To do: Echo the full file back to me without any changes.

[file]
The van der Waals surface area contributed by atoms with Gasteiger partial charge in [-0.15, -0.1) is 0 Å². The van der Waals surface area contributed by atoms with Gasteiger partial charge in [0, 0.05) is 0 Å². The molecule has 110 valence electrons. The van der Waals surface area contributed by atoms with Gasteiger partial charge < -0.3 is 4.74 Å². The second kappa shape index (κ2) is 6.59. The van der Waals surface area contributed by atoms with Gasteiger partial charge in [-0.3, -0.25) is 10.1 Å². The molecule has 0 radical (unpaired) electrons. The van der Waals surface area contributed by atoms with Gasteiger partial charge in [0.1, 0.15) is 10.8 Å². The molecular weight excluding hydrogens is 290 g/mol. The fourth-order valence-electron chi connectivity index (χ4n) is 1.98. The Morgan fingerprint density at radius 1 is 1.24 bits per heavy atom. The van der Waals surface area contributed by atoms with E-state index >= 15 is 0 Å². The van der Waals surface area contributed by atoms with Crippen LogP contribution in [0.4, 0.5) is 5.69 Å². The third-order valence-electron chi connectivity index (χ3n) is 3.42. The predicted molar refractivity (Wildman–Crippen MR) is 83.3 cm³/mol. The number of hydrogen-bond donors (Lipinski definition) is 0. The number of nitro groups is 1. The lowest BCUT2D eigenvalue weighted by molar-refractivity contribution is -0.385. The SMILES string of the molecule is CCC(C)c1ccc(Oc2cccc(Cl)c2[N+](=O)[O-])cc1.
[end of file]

The van der Waals surface area contributed by atoms with Gasteiger partial charge in [-0.15, -0.1) is 0 Å². The van der Waals surface area contributed by atoms with Gasteiger partial charge in [0, 0.05) is 0 Å². The molecule has 110 valence electrons. The van der Waals surface area contributed by atoms with Gasteiger partial charge < -0.3 is 4.74 Å². The second kappa shape index (κ2) is 6.59. The van der Waals surface area contributed by atoms with Gasteiger partial charge in [-0.3, -0.25) is 10.1 Å². The molecule has 0 radical (unpaired) electrons. The van der Waals surface area contributed by atoms with Gasteiger partial charge in [0.1, 0.15) is 10.8 Å². The molecular weight excluding hydrogens is 290 g/mol. The fourth-order valence-electron chi connectivity index (χ4n) is 1.98. The Morgan fingerprint density at radius 1 is 1.24 bits per heavy atom. The van der Waals surface area contributed by atoms with E-state index >= 15 is 0 Å². The van der Waals surface area contributed by atoms with Crippen LogP contribution in [0.4, 0.5) is 5.69 Å². The third-order valence-electron chi connectivity index (χ3n) is 3.42. The predicted molar refractivity (Wildman–Crippen MR) is 83.3 cm³/mol. The number of hydrogen-bond donors (Lipinski definition) is 0. The number of nitro groups is 1. The lowest BCUT2D eigenvalue weighted by molar-refractivity contribution is -0.385. The SMILES string of the molecule is CCC(C)c1ccc(Oc2cccc(Cl)c2[N+](=O)[O-])cc1.